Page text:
Laeken (French: [lakɛn]) or Laken (Dutch: [ˈlaːkə(n)] (About this soundlisten)) is a residential suburb in north-west Brussels in Belgium. It belongs to the municipality of the City of Brussels and is mostly identified by the Belgian postal code : 1020. Prior to 1921 it was a separate municipality.


Buildings and key featuresEdit

Monument of the Dynasty in front of the Royal Palace.
Royal Castle of Laeken

Royal CastleEdit

The Royal Castle of Laeken, official home of the Belgian Royal Family, is situated here. The castle was built in 1782–1784 by Charles de Wailly. It was partly destroyed by fire in 1890 and rebuilt and extended by Alphonse Balat. French architect Charles Girault gave it its present outline in 1902. It has been the royal residence since the accession to the throne of King Leopold I in 1831. The former King Albert II and Queen Paola live in the Belvédère in the grounds of this castle, while King Philippe and Queen Mathilde live in the main castle.[1]

Royal GreenhousesEdit

Laken, the Royal Greenhouses of Balat (1874-1890).

The royal domain also contains the magnificent Royal Greenhouses of Laeken, a set of dome-shaped constructions, accessible to the public only a few days a year. They were designed by Alphonse Balat, with the cooperation of the young Victor Horta.

Chinese Pavilion and Japanese TowerEdit

A little north of the royal palace stand the contrasting Chinese Pavilion and the Japanese Tower. The Chinese Pavilion was commissioned by King Leopold II. The halls are designed in Louis XIV-style and Louis-XVI-style and decorated with Chinese motifs, chinaware and silverware. The Japanese Tower is a pagoda, inspired by a construction Leopold saw at the Paris Exposition of 1900. King Leopold II asked its architect Alexandre Marcel to build him a similar one in Laeken.

Church of Our LadyEdit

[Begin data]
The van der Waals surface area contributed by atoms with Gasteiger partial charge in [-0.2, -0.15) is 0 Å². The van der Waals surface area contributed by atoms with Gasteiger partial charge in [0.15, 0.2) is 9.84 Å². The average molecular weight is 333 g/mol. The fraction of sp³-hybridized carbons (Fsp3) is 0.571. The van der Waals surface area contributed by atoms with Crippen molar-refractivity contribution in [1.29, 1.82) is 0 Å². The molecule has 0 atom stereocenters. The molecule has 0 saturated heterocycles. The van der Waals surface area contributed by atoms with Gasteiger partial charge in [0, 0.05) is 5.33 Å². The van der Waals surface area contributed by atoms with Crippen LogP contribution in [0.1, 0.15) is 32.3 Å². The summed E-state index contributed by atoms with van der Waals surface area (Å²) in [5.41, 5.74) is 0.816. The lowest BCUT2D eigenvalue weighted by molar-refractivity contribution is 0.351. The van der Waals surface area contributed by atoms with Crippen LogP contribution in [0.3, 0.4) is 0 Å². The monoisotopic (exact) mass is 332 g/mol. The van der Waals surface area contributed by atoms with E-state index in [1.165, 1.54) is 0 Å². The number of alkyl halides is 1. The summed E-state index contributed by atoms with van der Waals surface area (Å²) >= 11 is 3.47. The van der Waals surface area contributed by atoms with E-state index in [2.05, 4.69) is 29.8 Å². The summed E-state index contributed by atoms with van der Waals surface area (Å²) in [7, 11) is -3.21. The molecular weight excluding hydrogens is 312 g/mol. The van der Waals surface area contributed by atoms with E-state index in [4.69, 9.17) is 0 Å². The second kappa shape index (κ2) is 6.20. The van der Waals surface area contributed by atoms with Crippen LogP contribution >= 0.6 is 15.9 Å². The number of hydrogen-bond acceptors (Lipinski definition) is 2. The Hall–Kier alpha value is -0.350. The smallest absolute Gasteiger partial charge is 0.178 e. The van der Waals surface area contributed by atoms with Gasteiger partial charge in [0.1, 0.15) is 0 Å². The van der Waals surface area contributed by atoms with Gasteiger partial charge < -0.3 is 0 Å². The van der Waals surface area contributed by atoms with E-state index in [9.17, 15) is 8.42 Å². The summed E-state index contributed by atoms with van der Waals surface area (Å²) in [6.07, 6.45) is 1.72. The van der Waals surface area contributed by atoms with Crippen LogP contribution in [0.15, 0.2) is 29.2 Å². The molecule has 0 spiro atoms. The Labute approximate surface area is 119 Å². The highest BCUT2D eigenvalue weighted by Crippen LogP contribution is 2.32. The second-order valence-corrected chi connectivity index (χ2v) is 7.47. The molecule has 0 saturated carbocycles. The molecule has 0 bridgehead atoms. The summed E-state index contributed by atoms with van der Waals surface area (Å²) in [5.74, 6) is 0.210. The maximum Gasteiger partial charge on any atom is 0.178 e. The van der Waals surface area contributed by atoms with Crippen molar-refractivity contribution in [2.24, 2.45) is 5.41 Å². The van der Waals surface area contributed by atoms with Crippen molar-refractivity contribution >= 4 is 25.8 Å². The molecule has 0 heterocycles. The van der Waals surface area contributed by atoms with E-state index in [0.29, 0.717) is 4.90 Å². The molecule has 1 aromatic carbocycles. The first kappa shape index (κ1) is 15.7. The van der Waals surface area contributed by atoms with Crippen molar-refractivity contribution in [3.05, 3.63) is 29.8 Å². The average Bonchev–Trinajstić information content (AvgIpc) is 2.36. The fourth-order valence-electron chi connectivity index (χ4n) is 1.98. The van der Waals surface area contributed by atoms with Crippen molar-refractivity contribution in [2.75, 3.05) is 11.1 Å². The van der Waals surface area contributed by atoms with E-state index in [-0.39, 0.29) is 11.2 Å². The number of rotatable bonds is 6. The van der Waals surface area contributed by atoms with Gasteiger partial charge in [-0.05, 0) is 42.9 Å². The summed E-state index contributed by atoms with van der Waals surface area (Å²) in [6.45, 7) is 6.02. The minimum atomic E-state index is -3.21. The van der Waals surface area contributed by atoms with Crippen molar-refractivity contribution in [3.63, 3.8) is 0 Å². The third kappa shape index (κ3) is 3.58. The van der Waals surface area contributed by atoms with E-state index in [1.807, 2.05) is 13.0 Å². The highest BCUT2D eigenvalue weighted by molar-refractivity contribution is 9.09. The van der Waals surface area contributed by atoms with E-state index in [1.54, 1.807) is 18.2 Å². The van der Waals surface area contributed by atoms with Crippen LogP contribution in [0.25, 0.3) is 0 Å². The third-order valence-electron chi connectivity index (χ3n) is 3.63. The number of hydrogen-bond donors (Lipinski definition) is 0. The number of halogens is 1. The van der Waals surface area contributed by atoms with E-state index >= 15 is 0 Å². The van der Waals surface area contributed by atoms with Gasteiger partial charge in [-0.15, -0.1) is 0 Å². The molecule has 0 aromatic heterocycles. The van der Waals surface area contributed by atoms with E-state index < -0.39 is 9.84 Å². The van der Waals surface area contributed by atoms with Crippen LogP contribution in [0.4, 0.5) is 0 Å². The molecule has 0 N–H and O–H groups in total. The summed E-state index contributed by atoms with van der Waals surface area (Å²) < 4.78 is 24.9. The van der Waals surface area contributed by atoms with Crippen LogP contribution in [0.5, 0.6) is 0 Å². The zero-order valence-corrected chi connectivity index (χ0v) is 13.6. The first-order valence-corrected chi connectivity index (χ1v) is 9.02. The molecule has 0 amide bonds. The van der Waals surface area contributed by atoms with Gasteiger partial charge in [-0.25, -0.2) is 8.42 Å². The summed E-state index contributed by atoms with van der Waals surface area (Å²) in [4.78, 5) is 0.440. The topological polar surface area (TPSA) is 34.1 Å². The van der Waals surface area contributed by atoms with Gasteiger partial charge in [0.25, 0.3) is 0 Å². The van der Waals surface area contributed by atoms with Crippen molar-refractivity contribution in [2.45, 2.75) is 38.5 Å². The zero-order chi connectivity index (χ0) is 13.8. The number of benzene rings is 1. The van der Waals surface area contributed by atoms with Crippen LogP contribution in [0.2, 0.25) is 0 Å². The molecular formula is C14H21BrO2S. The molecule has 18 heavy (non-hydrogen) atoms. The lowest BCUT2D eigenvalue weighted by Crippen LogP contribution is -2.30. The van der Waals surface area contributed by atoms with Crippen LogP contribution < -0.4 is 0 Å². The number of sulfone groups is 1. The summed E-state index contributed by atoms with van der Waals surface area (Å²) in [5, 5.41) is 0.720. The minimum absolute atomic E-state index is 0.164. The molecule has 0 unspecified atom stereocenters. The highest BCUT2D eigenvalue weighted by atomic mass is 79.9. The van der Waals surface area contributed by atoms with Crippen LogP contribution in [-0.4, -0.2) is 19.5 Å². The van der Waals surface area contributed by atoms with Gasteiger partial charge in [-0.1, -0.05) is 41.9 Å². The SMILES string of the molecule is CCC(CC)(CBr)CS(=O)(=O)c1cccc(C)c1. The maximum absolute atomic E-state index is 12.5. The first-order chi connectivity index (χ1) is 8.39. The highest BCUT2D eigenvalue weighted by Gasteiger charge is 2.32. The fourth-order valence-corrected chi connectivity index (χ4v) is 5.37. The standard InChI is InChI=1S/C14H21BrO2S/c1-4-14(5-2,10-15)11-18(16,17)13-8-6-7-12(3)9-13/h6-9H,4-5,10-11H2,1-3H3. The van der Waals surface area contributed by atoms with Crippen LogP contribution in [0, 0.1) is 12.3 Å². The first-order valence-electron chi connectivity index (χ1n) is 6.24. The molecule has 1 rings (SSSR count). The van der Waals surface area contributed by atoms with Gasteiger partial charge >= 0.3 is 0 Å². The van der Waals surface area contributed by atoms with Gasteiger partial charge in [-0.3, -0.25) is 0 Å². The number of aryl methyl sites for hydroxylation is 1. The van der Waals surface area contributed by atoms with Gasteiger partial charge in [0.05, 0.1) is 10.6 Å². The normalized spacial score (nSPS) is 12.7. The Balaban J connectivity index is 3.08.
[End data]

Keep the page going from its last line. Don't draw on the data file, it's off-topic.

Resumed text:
A little south of the royal palace, one can find the neogothic Church of Our Lady, initially built as a mausoleum for queen Louise-Marie, wife of Leopold I, whose children included Leopold II of Belgium and Empress Carlota of Mexico. The architect was Joseph Poelaert, designer of the famed Brussels Palace of Justice. The church contains the royal crypt, where the members of the Belgian Royal Family are buried.[citation needed] In February each year, a memorial mass for deceased members of the royal family is held at the church. In the nave of the church, the tomb of Cardinal Joseph Cardijn can be found.

Laeken CemeteryEdit

Crypt of the cemetery of Laeken

The cemetery behind the church is known as the "Belgian Père Lachaise" because it used to be the burial place of the rich and the famous. It harbours the graves of, among others, Fernand Khnopff and Maria Malibran and also features an original cast of The Thinker (Le Penseur), by Auguste Rodin.

Other places of interestEdit

Other places of interest in Laeken are the Atomium, the former multimodal transit hub Tour & Taxis, Brupark, the King Baudouin Stadium and the Heysel exhibition park.

Coordinates: 50°52′N 4°21′E / 50.867°N 4.350°E / 50.867; 4.350

Notable inhabitantsEdit


  1. ^ "Opulent homes of Europe's royal families". Daily Telegraph.
  2. ^ "Archives -". Archived from the original on 2015-09-25. Retrieved 2020-02-22.

External linksEdit